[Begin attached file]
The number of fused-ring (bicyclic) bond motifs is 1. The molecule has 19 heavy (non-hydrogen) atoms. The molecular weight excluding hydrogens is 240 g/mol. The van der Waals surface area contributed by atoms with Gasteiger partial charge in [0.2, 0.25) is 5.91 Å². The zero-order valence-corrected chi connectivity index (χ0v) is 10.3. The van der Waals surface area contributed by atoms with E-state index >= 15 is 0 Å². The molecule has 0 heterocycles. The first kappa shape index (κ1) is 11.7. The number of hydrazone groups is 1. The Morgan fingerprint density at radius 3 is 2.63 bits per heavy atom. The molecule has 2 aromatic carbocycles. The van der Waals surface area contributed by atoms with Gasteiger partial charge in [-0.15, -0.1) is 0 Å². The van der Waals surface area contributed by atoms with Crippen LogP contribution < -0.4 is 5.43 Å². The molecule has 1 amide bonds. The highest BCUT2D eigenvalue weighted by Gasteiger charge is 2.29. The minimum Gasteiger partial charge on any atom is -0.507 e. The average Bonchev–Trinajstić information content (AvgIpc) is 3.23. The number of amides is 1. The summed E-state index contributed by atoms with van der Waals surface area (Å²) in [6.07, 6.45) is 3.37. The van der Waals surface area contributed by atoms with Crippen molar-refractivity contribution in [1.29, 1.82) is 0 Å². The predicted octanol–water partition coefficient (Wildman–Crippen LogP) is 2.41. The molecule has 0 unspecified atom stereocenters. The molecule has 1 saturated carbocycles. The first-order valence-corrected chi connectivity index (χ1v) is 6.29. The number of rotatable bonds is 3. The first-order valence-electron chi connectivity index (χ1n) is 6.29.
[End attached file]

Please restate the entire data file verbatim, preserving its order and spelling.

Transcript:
The number of fused-ring (bicyclic) bond motifs is 1. The molecule has 19 heavy (non-hydrogen) atoms. The molecular weight excluding hydrogens is 240 g/mol. The van der Waals surface area contributed by atoms with Gasteiger partial charge in [0.2, 0.25) is 5.91 Å². The zero-order valence-corrected chi connectivity index (χ0v) is 10.3. The van der Waals surface area contributed by atoms with E-state index >= 15 is 0 Å². The molecule has 0 heterocycles. The first kappa shape index (κ1) is 11.7. The number of hydrazone groups is 1. The Morgan fingerprint density at radius 3 is 2.63 bits per heavy atom. The molecule has 2 aromatic carbocycles. The van der Waals surface area contributed by atoms with Gasteiger partial charge in [-0.15, -0.1) is 0 Å². The van der Waals surface area contributed by atoms with Crippen LogP contribution < -0.4 is 5.43 Å². The molecule has 1 amide bonds. The highest BCUT2D eigenvalue weighted by Gasteiger charge is 2.29. The minimum Gasteiger partial charge on any atom is -0.507 e. The average Bonchev–Trinajstić information content (AvgIpc) is 3.23. The number of amides is 1. The summed E-state index contributed by atoms with van der Waals surface area (Å²) in [6.07, 6.45) is 3.37. The van der Waals surface area contributed by atoms with Crippen molar-refractivity contribution in [1.29, 1.82) is 0 Å². The predicted octanol–water partition coefficient (Wildman–Crippen LogP) is 2.41. The molecule has 0 unspecified atom stereocenters. The molecule has 1 saturated carbocycles. The first-order valence-corrected chi connectivity index (χ1v) is 6.29. The number of rotatable bonds is 3. The first-order valence-electron chi connectivity index (χ1n) is 6.29.